A man stands wearing a face mask near the ancient ruins of Pompeii, near Naples, Italy today
‘We took care of them as if they were our parents,’ Sposato said. ‘We did what we could to make them comfortable respecting the restrictions that were in place.’
Visitors wearing masks walk along ‘via dell’Abbondanza’ on the day of the reopening of the Pompeii Archaeological Park today in Pompeii, Italy
Pictured: Visitors wearing face masks stand in the Pompeii Forum on the archaeological site’s reopening day near Naples, Italy today
General view of the deserted Forum on the morning of the reopening of the Pompeii Archaeological Park today in Pompeii, Italy
The couple said they feel lucky to have been able to spend the lockdown in such a beautiful setting.
From their condominium’s rooftop, the couple could see Mount Vesuvius to one side, and the island of Capri to the other.
‘We looked at real estate. It would be a dream,’ Marvin said. ‘We saved a lot of money because all of the stores were closed. We really are thinking of coming back.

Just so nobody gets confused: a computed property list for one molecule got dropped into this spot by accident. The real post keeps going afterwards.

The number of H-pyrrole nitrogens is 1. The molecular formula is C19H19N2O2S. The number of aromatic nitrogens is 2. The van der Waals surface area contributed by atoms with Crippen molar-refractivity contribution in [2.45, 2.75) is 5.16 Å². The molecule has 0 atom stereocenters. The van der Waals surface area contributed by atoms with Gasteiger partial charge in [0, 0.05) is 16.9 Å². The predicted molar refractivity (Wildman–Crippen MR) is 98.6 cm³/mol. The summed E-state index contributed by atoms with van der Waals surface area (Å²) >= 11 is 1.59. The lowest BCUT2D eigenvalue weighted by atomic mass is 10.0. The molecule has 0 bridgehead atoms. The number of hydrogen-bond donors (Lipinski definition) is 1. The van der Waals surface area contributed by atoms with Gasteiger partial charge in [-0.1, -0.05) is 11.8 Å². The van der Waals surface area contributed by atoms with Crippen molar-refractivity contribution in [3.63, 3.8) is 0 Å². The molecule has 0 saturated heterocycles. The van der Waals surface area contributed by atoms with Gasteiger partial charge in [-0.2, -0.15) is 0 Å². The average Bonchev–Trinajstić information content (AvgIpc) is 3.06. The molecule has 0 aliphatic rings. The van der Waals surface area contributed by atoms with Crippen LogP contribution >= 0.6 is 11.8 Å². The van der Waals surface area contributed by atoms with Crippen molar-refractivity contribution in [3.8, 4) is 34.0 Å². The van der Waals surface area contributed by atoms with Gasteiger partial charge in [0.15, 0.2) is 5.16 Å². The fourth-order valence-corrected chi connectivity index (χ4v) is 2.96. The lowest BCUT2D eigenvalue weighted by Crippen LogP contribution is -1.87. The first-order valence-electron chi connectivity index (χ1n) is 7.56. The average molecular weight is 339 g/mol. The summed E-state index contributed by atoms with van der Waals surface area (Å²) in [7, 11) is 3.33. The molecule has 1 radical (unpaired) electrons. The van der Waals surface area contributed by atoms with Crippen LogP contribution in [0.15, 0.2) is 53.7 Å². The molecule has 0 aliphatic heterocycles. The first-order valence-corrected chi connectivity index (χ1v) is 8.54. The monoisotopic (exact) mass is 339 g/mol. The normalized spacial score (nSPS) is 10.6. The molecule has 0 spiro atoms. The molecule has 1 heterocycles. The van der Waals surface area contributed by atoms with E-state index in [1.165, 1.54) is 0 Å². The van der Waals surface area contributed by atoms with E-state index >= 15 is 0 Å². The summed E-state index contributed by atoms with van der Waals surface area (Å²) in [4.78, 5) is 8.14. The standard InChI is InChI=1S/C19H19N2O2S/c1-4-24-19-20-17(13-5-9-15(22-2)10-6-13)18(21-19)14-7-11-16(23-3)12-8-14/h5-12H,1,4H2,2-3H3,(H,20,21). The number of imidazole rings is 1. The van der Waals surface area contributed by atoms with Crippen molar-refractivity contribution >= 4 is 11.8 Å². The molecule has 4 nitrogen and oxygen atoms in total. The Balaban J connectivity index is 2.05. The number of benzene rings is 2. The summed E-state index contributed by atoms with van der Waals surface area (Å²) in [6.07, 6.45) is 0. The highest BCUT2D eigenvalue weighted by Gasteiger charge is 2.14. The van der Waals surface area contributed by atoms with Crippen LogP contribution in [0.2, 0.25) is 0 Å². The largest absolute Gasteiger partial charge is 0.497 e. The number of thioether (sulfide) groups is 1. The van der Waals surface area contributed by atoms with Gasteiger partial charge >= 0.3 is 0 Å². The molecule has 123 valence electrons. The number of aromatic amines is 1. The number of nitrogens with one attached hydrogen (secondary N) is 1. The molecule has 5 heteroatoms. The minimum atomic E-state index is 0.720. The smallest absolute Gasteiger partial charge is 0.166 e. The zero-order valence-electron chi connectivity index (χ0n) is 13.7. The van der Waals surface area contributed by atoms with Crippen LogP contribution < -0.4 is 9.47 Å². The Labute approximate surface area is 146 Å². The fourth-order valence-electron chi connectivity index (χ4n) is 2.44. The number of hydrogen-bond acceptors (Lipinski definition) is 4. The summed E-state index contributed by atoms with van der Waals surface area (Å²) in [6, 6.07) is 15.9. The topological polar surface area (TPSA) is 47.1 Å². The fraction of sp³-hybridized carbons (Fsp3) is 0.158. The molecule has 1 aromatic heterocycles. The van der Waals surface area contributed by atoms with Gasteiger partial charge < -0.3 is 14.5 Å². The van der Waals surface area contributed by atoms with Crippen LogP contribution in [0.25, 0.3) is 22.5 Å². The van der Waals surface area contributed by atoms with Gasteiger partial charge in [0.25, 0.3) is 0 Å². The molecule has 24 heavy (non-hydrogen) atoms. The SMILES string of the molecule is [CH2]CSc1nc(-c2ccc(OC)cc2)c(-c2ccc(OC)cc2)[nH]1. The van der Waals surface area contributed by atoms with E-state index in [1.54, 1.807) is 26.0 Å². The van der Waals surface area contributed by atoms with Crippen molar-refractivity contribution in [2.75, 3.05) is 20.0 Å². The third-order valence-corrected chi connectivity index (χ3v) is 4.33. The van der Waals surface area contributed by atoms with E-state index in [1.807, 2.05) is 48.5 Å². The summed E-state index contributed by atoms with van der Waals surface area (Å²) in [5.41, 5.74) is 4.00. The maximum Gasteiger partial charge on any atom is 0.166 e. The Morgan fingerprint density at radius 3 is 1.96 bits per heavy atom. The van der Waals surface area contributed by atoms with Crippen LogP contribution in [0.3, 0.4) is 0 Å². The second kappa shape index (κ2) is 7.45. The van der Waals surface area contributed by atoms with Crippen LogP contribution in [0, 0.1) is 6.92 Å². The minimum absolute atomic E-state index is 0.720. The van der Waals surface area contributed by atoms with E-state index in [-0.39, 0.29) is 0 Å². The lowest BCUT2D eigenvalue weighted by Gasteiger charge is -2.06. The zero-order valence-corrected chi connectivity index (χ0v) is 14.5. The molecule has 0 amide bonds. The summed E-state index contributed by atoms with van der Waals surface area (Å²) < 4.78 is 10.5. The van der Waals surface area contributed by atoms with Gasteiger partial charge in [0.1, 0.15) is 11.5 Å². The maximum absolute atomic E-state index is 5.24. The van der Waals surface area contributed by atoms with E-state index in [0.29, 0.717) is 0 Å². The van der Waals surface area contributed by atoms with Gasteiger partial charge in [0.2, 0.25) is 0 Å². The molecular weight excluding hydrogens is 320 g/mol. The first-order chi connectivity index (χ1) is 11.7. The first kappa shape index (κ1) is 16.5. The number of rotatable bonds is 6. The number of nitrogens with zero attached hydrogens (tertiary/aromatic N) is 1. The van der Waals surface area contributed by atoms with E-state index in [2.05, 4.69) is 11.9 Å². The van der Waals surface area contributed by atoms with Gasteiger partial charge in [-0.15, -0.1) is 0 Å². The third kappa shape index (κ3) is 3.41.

The exceptionally-preserved remains of the city covered in volcanic ash by the eruption of nearby Mount Vesuvius nearly 2,000 years ago in 79 A.D. are usually the country’s second-most visited site after the Colosseum in Rome.
But today, many of its most important ruins, like its stone Amphitheatre or Temple of Apollo, lay hauntingly empty.
Visitors are being guided on a mandatory route, with a second itinerary to be added on June 9. Tickets cost five euros (£4.45), but people will have to reserve ahead and have their temperatures checked by a thermal scanner on entering.
Areas with only one way to enter and exit are now closed off, to avoid crowding, while those with more space – even some which were previously closed to the public – are now open.
Pompeii had just celebrated the culmination of a long £91.6million restoration when the coronavirus crisis hit Italy and museums and cultural sites were closed in March.
The project, which began in 2012, was paid for largely by European Union funding and enlisted large teams of archaeologists, architects, engineers, geologists and anthropologists.
The collapse of the ‘House of the Gladiators’ after days of heavy rain in 2010 underscored the risk to Pompeii’s treasures after years of neglect and mismanagement.
UNESCO warned that multiple buildings at the site were at risk and extensive restorations, and consistent upkeep, were needed.
New treasures seen by few tourists before the lockdown included the ancient frescoes and centuries-old tile floors of the ‘House of Lovers,’ a two-story home that had been closed to the public since 1980 after an earthquake, and the ‘House of Orchards,’ featuring intricately detailed frescoes of fruit trees and birds.
Earlier, in October, archaeologists discovered a vivid fresco of an armour-clad gladiator, his opponent gushing blood beside him, on the walls of what was believed to be a tavern housing fighters and prostitutes.